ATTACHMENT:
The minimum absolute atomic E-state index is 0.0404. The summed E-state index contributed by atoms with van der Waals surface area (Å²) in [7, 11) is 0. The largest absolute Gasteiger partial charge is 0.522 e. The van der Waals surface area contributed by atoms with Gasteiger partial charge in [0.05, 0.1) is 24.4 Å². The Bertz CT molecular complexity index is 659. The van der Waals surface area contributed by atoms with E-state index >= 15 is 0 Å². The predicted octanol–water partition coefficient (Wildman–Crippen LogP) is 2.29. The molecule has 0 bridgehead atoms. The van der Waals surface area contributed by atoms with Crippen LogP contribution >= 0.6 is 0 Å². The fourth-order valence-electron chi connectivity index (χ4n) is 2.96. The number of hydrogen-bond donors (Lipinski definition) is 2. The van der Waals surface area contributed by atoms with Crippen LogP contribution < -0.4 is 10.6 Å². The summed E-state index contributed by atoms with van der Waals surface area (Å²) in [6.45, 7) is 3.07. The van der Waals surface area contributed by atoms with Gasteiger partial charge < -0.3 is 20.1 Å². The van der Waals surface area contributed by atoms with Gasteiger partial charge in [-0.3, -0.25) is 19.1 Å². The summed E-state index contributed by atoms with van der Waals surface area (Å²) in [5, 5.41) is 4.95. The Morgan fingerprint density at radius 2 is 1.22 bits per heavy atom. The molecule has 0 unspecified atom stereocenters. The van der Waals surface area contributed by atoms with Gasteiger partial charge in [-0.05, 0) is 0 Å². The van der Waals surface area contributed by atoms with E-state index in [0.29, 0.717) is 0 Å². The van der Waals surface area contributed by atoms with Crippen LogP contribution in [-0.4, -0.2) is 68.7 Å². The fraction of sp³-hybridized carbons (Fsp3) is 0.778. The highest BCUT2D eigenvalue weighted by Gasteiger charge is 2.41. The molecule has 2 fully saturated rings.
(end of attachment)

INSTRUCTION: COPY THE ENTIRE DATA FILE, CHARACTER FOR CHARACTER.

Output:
The minimum absolute atomic E-state index is 0.0404. The summed E-state index contributed by atoms with van der Waals surface area (Å²) in [7, 11) is 0. The largest absolute Gasteiger partial charge is 0.522 e. The van der Waals surface area contributed by atoms with Gasteiger partial charge in [0.05, 0.1) is 24.4 Å². The Bertz CT molecular complexity index is 659. The van der Waals surface area contributed by atoms with E-state index >= 15 is 0 Å². The predicted octanol–water partition coefficient (Wildman–Crippen LogP) is 2.29. The molecule has 0 bridgehead atoms. The van der Waals surface area contributed by atoms with Crippen LogP contribution >= 0.6 is 0 Å². The fourth-order valence-electron chi connectivity index (χ4n) is 2.96. The number of hydrogen-bond donors (Lipinski definition) is 2. The van der Waals surface area contributed by atoms with Crippen LogP contribution < -0.4 is 10.6 Å². The summed E-state index contributed by atoms with van der Waals surface area (Å²) in [6.45, 7) is 3.07. The van der Waals surface area contributed by atoms with Gasteiger partial charge < -0.3 is 20.1 Å². The van der Waals surface area contributed by atoms with Gasteiger partial charge in [-0.3, -0.25) is 19.1 Å². The summed E-state index contributed by atoms with van der Waals surface area (Å²) in [5, 5.41) is 4.95. The Morgan fingerprint density at radius 2 is 1.22 bits per heavy atom. The molecule has 0 unspecified atom stereocenters. The van der Waals surface area contributed by atoms with Gasteiger partial charge in [-0.05, 0) is 0 Å². The van der Waals surface area contributed by atoms with E-state index in [0.29, 0.717) is 0 Å². The van der Waals surface area contributed by atoms with Crippen LogP contribution in [-0.4, -0.2) is 68.7 Å². The fraction of sp³-hybridized carbons (Fsp3) is 0.778. The highest BCUT2D eigenvalue weighted by Gasteiger charge is 2.41. The molecule has 2 fully saturated rings.